In the appended figures, similar components and/or features may have the same reference label. Where the reference label is used in the specification, the description is applicable to any one of the similar components having the same reference label.

DETAILED DESCRIPTION

The ensuing description provides preferred exemplary embodiment(s) only, and is not intended to limit the scope, applicability or configuration of the disclosure. Rather, the ensuing description of the preferred exemplary embodiment(s) will provide those skilled in the art with an enabling description for implementing a preferred exemplary embodiment. It being understood that various changes may be made in the function and arrangement of elements without departing from the spirit and scope as set forth in the appended claims.

Specific details are given in the following description to provide a thorough understanding of the embodiments. However, it will be understood by one of ordinary skill in the art that the embodiments may be practiced without these specific details. For example, circuits may be shown in block diagrams in order not to obscure the embodiments in unnecessary detail. In other instances, well-known circuits, processes, algorithms, structures, and techniques may be shown without unnecessary detail in order to avoid obscuring the embodiments.

Furthermore, portions of embodiments may be implemented by hardware, software, firmware, middleware, microcode, hardware description languages, or any combination thereof. When implemented in software, firmware, middleware or microcode, the program code or code segments to perform the necessary tasks may be stored in a machine readable medium such as storage medium. A processor(s) may perform the necessary tasks.

Many algorithms performed in a camera or imaging module could use global scene information, on top of or instead of the information conveyed through the lens. In particular:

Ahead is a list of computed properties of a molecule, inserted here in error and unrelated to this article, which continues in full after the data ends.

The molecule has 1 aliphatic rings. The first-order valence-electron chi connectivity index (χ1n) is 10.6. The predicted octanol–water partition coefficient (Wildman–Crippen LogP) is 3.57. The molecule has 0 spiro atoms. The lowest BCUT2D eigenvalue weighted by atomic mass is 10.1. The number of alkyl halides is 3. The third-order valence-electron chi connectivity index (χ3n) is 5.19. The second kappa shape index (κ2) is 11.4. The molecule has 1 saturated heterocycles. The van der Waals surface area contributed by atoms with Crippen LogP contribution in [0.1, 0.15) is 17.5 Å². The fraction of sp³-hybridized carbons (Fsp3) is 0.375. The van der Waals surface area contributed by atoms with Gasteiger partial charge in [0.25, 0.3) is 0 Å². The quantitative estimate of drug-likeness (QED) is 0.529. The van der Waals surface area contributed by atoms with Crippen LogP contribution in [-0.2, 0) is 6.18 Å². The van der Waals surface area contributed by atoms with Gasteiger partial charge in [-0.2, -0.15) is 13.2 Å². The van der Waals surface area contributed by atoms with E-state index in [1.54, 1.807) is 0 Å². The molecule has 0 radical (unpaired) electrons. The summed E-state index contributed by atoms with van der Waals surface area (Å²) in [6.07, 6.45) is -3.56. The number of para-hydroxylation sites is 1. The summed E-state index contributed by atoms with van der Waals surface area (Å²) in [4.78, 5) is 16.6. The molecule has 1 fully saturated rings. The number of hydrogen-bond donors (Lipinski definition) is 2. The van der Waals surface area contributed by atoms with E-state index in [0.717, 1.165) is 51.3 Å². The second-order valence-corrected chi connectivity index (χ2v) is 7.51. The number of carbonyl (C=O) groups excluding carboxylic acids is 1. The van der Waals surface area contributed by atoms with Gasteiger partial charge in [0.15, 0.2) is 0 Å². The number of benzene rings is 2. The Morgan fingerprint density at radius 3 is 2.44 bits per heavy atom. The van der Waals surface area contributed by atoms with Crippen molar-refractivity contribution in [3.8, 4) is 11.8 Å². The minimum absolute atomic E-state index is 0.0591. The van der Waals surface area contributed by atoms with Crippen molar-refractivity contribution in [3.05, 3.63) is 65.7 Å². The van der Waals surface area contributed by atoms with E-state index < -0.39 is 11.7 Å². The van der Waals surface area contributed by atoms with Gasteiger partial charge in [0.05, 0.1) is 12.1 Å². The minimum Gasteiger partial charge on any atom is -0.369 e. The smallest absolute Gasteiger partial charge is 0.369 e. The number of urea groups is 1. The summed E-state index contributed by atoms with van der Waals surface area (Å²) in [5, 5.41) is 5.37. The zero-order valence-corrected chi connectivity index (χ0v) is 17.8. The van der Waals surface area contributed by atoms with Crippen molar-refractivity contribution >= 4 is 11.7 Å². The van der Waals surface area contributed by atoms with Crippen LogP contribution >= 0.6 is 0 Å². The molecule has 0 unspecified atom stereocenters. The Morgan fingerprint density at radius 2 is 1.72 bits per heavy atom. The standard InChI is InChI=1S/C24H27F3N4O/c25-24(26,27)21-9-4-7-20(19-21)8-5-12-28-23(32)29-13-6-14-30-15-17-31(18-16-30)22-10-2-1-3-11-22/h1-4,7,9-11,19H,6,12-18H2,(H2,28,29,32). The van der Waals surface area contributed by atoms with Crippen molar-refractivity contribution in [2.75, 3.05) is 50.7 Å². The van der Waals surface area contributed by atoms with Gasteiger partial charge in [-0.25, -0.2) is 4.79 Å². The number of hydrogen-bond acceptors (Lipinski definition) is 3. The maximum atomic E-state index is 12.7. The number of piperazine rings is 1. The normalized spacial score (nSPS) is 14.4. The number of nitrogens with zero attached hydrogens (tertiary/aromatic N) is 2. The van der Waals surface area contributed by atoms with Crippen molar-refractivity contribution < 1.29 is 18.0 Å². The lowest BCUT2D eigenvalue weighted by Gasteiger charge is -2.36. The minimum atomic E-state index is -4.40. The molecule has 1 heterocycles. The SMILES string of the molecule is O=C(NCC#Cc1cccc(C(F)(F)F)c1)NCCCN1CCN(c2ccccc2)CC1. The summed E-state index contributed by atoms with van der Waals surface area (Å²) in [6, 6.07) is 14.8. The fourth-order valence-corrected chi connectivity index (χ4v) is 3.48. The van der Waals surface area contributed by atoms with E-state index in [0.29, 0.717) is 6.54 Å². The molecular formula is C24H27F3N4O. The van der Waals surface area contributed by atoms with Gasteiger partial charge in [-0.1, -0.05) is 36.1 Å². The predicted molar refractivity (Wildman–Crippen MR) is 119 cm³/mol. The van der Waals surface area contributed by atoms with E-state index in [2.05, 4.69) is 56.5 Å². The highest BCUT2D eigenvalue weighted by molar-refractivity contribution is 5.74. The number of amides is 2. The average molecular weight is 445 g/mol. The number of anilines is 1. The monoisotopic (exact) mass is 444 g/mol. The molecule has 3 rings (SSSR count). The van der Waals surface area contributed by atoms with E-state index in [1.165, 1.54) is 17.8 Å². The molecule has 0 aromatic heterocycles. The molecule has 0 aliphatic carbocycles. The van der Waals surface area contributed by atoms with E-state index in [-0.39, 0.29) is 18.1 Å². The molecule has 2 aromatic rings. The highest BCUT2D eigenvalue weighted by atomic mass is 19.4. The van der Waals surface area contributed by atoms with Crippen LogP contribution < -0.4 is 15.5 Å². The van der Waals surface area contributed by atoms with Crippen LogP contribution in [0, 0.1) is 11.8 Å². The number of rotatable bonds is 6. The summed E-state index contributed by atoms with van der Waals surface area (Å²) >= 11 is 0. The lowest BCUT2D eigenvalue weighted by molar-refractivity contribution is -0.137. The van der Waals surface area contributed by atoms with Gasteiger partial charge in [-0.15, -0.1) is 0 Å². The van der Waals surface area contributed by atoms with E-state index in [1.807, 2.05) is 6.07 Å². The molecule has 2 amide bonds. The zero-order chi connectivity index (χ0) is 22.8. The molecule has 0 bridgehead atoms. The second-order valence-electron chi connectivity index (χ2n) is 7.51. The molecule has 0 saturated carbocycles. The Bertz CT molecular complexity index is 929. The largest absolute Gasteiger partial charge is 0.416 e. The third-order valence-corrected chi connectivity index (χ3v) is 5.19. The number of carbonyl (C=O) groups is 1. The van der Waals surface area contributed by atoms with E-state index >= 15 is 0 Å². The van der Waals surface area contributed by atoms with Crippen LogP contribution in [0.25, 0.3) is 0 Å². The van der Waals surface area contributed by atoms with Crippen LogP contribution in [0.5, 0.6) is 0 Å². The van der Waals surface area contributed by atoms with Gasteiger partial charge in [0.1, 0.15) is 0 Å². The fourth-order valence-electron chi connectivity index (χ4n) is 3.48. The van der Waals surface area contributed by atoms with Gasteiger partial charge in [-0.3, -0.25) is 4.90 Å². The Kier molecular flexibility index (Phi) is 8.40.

• White balance could be done using global scene information if the source of the information would consist of ambient light, rather than information available in the conventional method (as is generally the case in through-the-lens white balance).
    • Automatic exposure could be done using global scene information if the algorithm “knows” what the total illumination in the scene is. For example, on a cloudy day we want the objects in the scene to look darker. Conventional through-the-lens algorithms increase their brightness on a cloudy day so the image would look bright and shiny.
    • Backlight compensation may be avoided in one embodiment if the exposure is adjusted according to the scene average rather than the limited field of view image average available with through-the-lens algorithms. By comparing the content of the active pixels (through-the-lens field of view) to the scene average, we can determine backlight compensation more accurately by modeling the human eye.
    • Flicker is much easier detected if temporal variation of the light source is determined in one embodiment rather than using only the reflected image as is done with through-the-lens algorithms.
    • Automatic Flash control may benefit from one or more calibration pixels in a number of ways, such as:
      • Measuring illumination level to decide to apply auxiliary light source or not.